G-BIPV Grumman AA-5A Cheetah
G-BIPV
G-BIJT Grumman AA-5A Cheetah
G-BIJT
G-BGCM Grumman AA-5A Cheetah
G-BGCM
G-BFTE Grumman AA-5A Cheetah
G-BFTE
learn to fly

Why You Should Learn To Fly (And Start Today)

learn to flyIn July 2015 the aerospace giant Boeing predicted that the world would need 558,000 new pilots during the next twenty years.  If this forecast for half a million pilots jobs is correct (and they should know, being Boeing) then there has never been a better time to [easyazon_link identifier=”B008J6GYF2″ locale=”UK” tag=”bensblog888-21″]learn to fly[/easyazon_link].  If you start soon and work your way along the path to a career in the airlines then you should be ready to catch this wave of opportunity as it gathers momentum over the next few years.

Learning To Fly

If you have no flying experience at all then the idea of one day being the pilot of an airliner and  responsible for the safe take-off, flight, and landing of a multi million pound aircraft, along with its passengers, crew, or cargo, may see nothing but a dream, but like all such ambitions they can be realised with the right amount of concentration, perseverance, money, and sacrifice.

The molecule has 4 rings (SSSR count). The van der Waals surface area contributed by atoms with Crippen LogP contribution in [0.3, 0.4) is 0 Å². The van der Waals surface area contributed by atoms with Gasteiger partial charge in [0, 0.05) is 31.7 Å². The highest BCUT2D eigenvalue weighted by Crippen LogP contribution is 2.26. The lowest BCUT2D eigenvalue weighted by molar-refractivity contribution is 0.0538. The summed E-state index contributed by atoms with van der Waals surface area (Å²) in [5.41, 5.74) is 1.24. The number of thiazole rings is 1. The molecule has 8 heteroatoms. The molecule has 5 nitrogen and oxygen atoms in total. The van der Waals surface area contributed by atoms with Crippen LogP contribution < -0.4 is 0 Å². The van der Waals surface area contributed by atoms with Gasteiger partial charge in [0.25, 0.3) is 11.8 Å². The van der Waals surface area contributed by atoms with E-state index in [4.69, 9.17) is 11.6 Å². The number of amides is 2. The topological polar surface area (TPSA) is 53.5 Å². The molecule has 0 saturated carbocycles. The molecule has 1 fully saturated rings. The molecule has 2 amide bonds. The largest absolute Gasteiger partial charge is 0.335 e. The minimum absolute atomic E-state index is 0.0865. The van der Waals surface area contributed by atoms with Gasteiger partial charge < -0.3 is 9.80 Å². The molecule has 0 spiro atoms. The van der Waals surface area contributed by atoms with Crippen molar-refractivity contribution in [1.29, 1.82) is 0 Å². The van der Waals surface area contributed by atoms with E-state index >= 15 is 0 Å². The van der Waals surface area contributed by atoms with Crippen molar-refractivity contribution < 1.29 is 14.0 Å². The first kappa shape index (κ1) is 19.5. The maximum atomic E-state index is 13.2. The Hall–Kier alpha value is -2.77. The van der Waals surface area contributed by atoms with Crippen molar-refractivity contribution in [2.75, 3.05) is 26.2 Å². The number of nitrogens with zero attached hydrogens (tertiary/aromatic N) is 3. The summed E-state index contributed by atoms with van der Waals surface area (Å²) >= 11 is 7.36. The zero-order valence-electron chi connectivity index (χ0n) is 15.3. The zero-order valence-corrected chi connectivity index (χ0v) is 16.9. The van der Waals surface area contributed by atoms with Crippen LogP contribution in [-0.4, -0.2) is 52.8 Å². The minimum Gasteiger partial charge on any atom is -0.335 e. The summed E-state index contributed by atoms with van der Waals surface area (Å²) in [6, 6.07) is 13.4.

[easyazon_image align=”left” height=”500″ identifier=”187478308X” locale=”UK” src=”/wp-content/uploads/2015/08/412B8PN0CVL.jpg” tag=”bensblog888-21″ width=”388″]At the very start of your journey into aviation you’re going to have a lot of fun and excitement as you learn to fly.  The milestones are many and come in quick succession; first solo, first solo navigation, first land away etc and within a few months you will become one of the privileged holders of a Private Pilots Licence.  This licence will entitle you to fly specific aircraft within the limits of the type of licence you have elected to obtain.

At this point the path for some pilots diverts into recreational flying and that journey can last for years.  For the lucky few it can last a lifetime and some pilots continue to fly into their eighth and even their ninth decades, but for those whose aspirations are firmly fixed within the world of civil aviation then the achievement of the PPL marks only the end of first stage of training.